When Michael Stapor first moved from Canton to Athens in 2016, he had no interest in joining his University of Georgia peers to return home for spring break or Thanksgiving weekend. He didn’t consider himself part of the transient student population.
“Athens has always been my home — I was never half-and-half between here and where I used to live. Athens is my home,” Stapor said.
Stapor, a 22-year-old District 4 resident and 2019 UGA graduate, announced his campaign for the Athens-Clarke County Mayor and Commission District 4 seat in March, challenging incumbent Allison Wright, who has held the role for two terms. If elected, Stapor will serve as the youngest commissioner in the county’s history, following District 2 Commissioner Mariah Parker.
After graduating from UGA in December, Stapor remained in Athens to figure out what career path he wanted to pursue. As he considered applying for UGA’s political science and international affairs master’s program, he took interest in involving himself in local politics. After researching which ACC commission seats were up for reelection in 2020, he noticed the District 4 seat was up for grabs.
The 2020 general election is Stapor’s first foray into public office. He has limited experience — alongside participating in the UGA Air Force ROTC for one year, he previously served as the secretary for UGA Students For Sensible Drug Policy and UGA Rowing.
His limited background and young age works to his advantage, he said — he doesn’t have any business or lobbying interests within the state.
“My only interest in Athens is the people, especially low-wage workers, low-income individuals, that’s more my background,” Stapor said.
A young perspective
When Stapor moved to District 4 in August 2017, he was struck by the homeless population and “atrocious poverty rate,” issues that he didn’t see any improvement in within the four years he lived in Athens. Stapor said he felt the current commissioners were “complacent in their roles” and not showing enough passion or commitment to fix the issue.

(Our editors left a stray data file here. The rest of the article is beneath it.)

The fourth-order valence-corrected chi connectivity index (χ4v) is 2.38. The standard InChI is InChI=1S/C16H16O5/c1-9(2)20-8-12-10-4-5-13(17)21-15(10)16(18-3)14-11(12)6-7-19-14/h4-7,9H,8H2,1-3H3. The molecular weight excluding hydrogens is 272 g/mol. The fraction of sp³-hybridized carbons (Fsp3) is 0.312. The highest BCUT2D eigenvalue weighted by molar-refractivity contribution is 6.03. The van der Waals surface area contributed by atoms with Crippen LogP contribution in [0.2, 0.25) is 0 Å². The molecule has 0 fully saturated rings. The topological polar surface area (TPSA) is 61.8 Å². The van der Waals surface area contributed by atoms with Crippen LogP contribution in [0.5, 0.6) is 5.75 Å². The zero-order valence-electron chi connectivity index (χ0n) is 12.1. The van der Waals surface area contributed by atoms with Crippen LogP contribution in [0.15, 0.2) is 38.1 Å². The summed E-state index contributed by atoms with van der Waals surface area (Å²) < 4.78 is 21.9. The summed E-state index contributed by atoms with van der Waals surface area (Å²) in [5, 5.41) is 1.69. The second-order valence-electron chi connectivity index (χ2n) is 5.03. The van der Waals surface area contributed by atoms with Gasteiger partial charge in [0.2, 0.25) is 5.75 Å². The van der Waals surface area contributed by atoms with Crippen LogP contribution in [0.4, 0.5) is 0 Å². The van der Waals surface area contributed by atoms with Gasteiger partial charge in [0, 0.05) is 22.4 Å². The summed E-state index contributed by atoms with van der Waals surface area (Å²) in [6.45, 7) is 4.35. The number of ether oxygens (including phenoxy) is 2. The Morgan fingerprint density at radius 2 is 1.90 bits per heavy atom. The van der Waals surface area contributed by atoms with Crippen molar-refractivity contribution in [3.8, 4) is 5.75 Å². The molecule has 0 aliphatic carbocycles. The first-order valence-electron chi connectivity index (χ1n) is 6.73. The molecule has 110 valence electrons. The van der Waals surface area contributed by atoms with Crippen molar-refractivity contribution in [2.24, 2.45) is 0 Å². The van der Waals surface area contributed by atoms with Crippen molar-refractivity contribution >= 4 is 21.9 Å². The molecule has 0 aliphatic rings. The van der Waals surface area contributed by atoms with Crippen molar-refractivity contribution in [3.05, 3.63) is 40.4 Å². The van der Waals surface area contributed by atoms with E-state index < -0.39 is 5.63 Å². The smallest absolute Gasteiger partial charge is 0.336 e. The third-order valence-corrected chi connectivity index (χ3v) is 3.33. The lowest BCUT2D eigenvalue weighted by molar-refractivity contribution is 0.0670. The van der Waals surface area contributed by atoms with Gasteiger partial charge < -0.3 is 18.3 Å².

“We should have some young people representing our interests as well, building the city for the future, knowing what kind of issues we face, such as climate change,” Stapor said. “People weren’t happy with the current system, and I thought it was a very good opportunity for me to run.”
Stapor has pushed initiatives to ease poverty and increase access to basic infrastructure to the forefront of his campaign. If elected, he envisions increasing access to public transportation, enacting a tenants’ bill of rights and introducing a minimum wage of $15 an hour, among other initiatives.
K. Chad Clay, an associate professor of international affairs at UGA, was first introduced to Stapor after he invited the professor to participate in a speaker series for the Air Force ROTC program. Clay later got to know Stapor in a professional capacity on a 2019 study abroad program in Ireland, where he was struck by his maturity and “pretty amazing moral compass.”
Clay said Stapor always chooses to do the right thing and take actions about the injustices he sees in the world. He said this characteristic speaks volumes about him as a leader.
“I’m pretty inspired by the simple fact that he looked around, he sees things that he thinks should be better, should be changed, and he’s immediately willing to try to do something about it,” Clay said.
Niko Trumbauer, Stapor’s longtime roommate and a UGA senior, was unsurprised when Stapor brought up the idea of running for a commission seat at the beginning of the year. A close friend of Stapor’s for more than 10 years, Trumbauer said Stapor is a forward and direct go-getter.
“He’s very real with people, he tells them what he really believes, and he tells them how it is,” Trumbauer said. “I think that he can get a lot of people to follow him because he’s honest with everyone.”
Both the county and state are in a state of flux amid the COVID-19 pandemic. The May 19 general elections were postponed to June 9 due to the extension of Georgia's public health state of emergency to May 13. For candidates, shelter-in-place ordinances have limited campaigning and canvassing to the digital realm.
Though Stapor’s plans for the future have shifted, he plans to further his online outreach and communication by way of participating in digital moderated debates, livestreamed candidate forums and collaboration with the Athens Anti-Discrimination Movement.
“I know that I don’t have all the answers, and I am very open to working with the whole Athens community,” Stapor said. “I think that’s something that’s currently missing.”